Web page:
Fens, England.

On the level ... the flat Fens landscape. Photo: Getty Images

Steve McKenna finds traces of Darwin, Cromwell and Geoffrey Rush, plus a pretty pocket-size town, in the country's damp and mysterious Fenland.

RISING incongruously from its flat surrounds, the "Ship of the Fens" sparks a mini-commotion when it comes into view. A group of elderly tourists press their noses - and steamed-up glasses - against the train window.

"Oooh, isn't that a funny-looking thing?" says one seventysomething.

Ely Cathedral, Ely, Cambridgeshire.

Ely Cathedral. Photo: Getty Images

Used in the film The King's Speech, Elizabeth: The Golden Age and The Other Boleyn Girl, Ely's hypnotic, octagon-towered cathedral looms, like a giant vessel, over the Fens, the vast, low-lying, flood-prone plains of eastern England.

The cathedral was built in Norman times on a former Anglo-Saxon monastery and rose from what was formerly the Isle of Eels, named because the waters surrounding it were so infested with the slimy, snake-like fish that taxes were once paid with them.

Drainage projects mean Ely, as it's known now, is an island no more. Population 15,000, it's England's third-smallest city and is the most alluring settlement in Fenland, which spans about 2000 square kilometres, stretching north from Cambridge to Lincoln and east to the Wash, an inlet of the North Sea.

Both an agoraphobic's nightmare and a paradise for lovers of wide, open space, the Fens have long inspired ramblers, writers, artists and photographers, while Charles Darwin is known to have rummaged through the area for specimens while at Cambridge University.

I'm visiting Ely - an hour north of London - on a day trip from Cambridge, where the tourist- and student-packed streets were wearing me out.

My first stop is Ely's attractive waterfront. Ducks, barges and rowers navigate the River Ouse, whose banks are edged by pubs and restaurants that rustle up local delicacies such as eel pie, eel stew and smoked eel.

I take a spot in the leafy courtyard of Peacocks, an adorably quaint tearoom, which serves 72 teas from five continents. Soothed with Builders' English Tea, scones, clotted cream and strawberry jam, I stroll through Ely's winding streets, pausing to admire Georgian properties, antiques shops, bookstores and galleries with evocative Fenland paintings.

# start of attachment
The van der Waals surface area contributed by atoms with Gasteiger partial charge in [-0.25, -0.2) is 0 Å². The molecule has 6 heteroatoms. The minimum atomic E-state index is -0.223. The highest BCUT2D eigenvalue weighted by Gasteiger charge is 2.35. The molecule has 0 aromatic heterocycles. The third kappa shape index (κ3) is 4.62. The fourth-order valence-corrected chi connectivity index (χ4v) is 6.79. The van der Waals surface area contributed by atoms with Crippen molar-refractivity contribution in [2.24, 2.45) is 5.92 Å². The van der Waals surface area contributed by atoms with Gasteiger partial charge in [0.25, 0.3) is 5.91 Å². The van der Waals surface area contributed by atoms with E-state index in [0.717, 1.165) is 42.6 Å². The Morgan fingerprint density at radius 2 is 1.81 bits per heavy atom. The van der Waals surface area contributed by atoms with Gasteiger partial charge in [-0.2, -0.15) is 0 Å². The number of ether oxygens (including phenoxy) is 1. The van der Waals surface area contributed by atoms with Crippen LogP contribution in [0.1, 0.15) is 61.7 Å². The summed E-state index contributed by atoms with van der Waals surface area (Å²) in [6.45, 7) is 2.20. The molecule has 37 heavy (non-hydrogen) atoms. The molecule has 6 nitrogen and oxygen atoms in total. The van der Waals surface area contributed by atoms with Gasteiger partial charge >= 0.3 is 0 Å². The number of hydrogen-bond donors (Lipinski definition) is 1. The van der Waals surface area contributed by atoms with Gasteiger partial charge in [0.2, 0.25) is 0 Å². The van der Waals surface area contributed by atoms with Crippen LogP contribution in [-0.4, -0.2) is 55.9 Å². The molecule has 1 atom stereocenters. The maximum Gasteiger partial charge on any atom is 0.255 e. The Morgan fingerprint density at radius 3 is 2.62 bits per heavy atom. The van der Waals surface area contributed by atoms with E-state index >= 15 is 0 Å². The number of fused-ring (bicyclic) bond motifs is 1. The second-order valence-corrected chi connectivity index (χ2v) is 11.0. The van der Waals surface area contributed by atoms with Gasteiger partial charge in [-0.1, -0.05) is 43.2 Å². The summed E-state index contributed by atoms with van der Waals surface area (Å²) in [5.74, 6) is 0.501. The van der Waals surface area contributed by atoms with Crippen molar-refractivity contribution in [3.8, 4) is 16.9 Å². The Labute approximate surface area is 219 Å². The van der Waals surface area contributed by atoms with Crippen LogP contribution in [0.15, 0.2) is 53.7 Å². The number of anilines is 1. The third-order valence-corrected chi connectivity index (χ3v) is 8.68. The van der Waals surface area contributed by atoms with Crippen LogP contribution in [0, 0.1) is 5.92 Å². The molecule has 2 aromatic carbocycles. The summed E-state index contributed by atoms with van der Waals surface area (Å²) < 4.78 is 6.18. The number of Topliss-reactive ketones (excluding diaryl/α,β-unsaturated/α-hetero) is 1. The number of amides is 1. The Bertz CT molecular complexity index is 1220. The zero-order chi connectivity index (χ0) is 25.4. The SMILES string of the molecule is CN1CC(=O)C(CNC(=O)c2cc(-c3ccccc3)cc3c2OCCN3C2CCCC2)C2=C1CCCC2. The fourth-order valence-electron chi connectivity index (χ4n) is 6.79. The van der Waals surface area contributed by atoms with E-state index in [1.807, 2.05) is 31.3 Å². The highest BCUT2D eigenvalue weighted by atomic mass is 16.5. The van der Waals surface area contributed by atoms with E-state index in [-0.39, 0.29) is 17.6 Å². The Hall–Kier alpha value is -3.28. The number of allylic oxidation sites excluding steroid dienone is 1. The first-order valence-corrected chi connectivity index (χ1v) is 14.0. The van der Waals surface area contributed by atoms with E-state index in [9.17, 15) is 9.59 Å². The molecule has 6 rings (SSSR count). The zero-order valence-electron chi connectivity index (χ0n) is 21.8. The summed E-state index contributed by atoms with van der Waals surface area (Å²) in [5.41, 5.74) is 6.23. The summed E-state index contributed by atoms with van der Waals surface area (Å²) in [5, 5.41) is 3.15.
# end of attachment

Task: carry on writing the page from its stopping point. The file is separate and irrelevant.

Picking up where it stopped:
The peculiarly magnetic environment was used as the backdrop for Booker Prize-winning author Graham Swift's acclaimed 1983 novel, Waterland, a melancholic tale of murder, incest and kidnap, later made into a movie starring Jeremy Irons, Ethan Hawke and, in her debut role, Maggie Gyllenhaal. Swift, a Londoner, said the Fens left such a "haunting impression" when he first saw them that they became a "principal character" in his story.

His initial glimpse, like mine, came while on a train. During the short rail journey from Cambridge, it was as though we'd been transported to the Netherlands. There wasn't a hill in sight. Windmills twirled above pancake-flat fields gorged with canals. Flocks of coots and warblers took flight from peaty marshland.

The cathedral looked lofty from the train. Close up, it's magnificent, dominating the city centre. Boasting England's largest nave, as well as rows of majestic arches on either side, it doubled as Westminster Abbey for the scene in The King's Speech when Geoffrey Rush's character helps Colin Firth's king practise his coronation speech.